At Turkey’s hands
The suspension of the UN’s cross-border aid does not mean the suspension of relief organizations’ work or the aid reaching those in need, as the resolution is only related to UN organizations.
According to the CEO of al-Sham Humanitarian Foundation, Mohannad Othman, the continuation of the work of humanitarian organizations in north Syria depends on two factors. The first is the Turkish government’s approval to allow international and local institutions to work through its lands and across its borders, to implement projects as was the case before 2014, and the commitment of the supporting countries to provide financial aid despite the suspension of the resolution.
Othman added that relief organizations have multiple options to obtain the necessary funds to carry out their work, such as resorting to new donors and institutions, relying on local capabilities and public financing, implementing charitable work mechanisms, and resorting to subsidized services.
Gaps through which the tragedy may end
These alternatives cannot bridge the gaps in the adopted relief systems before 2014, said Fouad Sayed Issa, an administrative member at Violet Organization, to Enab Baladi.
This is because the value of UN funds represents 40 percent of the aid that the organizations receive, according to estimates of Sayed Issa, and in the case of the suspension of this aid, with the cancelation of the legal status of the relief work of the unauthorized organizations by the Syrian regime. This means the withdrawal of some donor countries and the loss of their trust in the local relief bodies.
The administrative member of the active organization since 2013 pointed out that relief organizations were working at the beginning of their establishment in 2014, and the volume of humanitarian needs was not as high as the present situation. Thus, the possibility of the suspension of the UN aid will impose a new “more severe” reality.
While the Syrian regime has been unhesitant to target Syrian civilian gatherings and relief teams throughout the years of conflict, the UN coverage of humanitarian trucks has represented “legal protection” for these trucks from targeting. There is a “fear that this protection will be lost” in case of the suspension of the mandate to deliver cross-border aid, stated the head of the Response Coordinators team, Mohammed al-Hallaj, to Enab Baladi.
Russia’s interest in Syria
Security Council Resolution against “Veto”
The Security Council’s resolution to deliver cross-border aid was issued in 2014, “given the magnitude and complexity of the Syrian crisis and the urgent need to find alternative ways to provide humanitarian aid inside Syria,” according to OCHA’s website.
The Syrian Cross-Border Humanitarian Fund, funded by a number of donor countries, enables all partner organizations in the relief field, especially Syrian organizations, to expand, support and provide humanitarian aid across the Syrian borders and borderlines.
The Fund is mainly aimed at providing predictable, consistent and timely resources for partners, thereby broadening the scope of the delivery of humanitarian aid to support and maintain life-saving activities, focusing on the most urgent needs and filling critical gaps, led by the Deputy Regional Humanitarian Coordinator.
|Resolution No. 2165
It was issued in July 2014, through which the United Nations agencies and their partners were authorized to use the transit routes of borderlines and the border crossings of Bab al-Salameh, Bab al-Hawa, al-Yaarubiyah and al-Ramtha, in addition to the crossings that they already use, in order to ensure the arrival of humanitarian aid, including medical and surgical supplies, to the needy people across Syria through the shortest ways, “with the notification of the Syrian authorities about this.”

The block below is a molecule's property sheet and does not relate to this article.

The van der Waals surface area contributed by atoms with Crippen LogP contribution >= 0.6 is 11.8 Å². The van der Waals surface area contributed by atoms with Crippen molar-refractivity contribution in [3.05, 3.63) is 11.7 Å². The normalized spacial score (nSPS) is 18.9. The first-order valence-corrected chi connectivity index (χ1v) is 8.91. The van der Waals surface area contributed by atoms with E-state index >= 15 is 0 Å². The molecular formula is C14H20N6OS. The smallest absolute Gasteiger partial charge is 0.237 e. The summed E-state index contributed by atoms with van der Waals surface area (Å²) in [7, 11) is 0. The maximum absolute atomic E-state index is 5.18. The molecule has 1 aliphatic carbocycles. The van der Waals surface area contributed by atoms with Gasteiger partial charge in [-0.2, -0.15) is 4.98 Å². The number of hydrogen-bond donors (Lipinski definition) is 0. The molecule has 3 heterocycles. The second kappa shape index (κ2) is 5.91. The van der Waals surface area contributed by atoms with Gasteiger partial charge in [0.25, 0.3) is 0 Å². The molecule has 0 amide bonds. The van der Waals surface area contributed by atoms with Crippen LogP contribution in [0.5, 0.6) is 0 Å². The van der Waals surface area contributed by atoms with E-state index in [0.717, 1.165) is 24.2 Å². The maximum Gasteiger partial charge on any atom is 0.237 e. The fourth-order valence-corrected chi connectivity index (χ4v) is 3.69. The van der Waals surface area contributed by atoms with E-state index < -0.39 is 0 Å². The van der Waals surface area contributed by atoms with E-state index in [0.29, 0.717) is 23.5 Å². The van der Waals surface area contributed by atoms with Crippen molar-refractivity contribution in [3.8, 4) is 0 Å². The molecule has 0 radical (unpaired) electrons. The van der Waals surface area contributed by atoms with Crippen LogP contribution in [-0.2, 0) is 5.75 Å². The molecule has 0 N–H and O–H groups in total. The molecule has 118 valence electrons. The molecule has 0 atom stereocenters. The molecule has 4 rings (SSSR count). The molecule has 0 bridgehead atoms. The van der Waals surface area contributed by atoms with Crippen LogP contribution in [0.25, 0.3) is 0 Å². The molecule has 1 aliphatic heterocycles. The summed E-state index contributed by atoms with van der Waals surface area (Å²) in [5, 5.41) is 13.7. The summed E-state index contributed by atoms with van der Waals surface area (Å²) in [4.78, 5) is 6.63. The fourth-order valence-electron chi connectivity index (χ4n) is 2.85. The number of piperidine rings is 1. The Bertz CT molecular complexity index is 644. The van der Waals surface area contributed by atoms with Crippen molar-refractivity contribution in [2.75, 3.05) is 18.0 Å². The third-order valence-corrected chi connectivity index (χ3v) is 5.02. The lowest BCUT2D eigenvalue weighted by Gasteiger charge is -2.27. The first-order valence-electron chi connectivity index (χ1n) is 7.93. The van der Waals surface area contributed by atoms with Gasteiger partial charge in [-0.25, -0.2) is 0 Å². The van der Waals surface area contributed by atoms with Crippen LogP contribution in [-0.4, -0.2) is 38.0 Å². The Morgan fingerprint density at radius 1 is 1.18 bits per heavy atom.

Russia has not hidden its opposition to the text and contents of the resolution since the start of its implementation, but its use of the “veto” to suspend it in December 2019 represented a “precedent” that imposed a new “gravity” on the future of the resolution.
The suspension of cross-border aid and their handing to the Syrian regime gives the regime an economic and military power and a pressure card on opposition-controlled areas, by restricting the materials that are allowed to enter, thereby increasing its ability to resume battles, to regain control over lands it does not control. This is what Russia considers of great importance and, as stated by the Minister of Economy of the “Syrian Interim Government”, Abdel Hakim al-Masry, to Enab Baladi.
This is because the Russian presence in Syria and its support for the regime represent a “sharing of power with the United States,” according to al-Masry, who added that Russia’s presence in Syria means its presence on the Mediterranean, and its military and economic presence in the Middle East. Russia will thus not accept to abandon the region as it is its only outlet to the warm sea.
Russia has been associated with its economic investments with the Syrian regime, i.e. phosphate contracts and the lease of Tartus Port for a period of 49 years, in addition to its intention to establish a joint central bank, which makes abandoning the regime not easy, as the Minister of Economy put it.
In the same vein, director of the Syria Justice and Accountability Centre (SJAC), Mohammad al-Abdallah, pointed out to the importance of the Syrian file to Russia, which is used as a means to lead the international community as a prime source of international resolution, describing Russia’s use of the veto as a way to “show off.”
“Inaction” and “moral discrepancy” … Where are the UN principles?
The United Nations is caught in the dilemma of helping the needy and adhering to the international law that stipulates respecting the sovereignty of the legitimate state, which has made the organization vulnerable to criticism and repeated accusations while trying to help people in conflict areas around the world.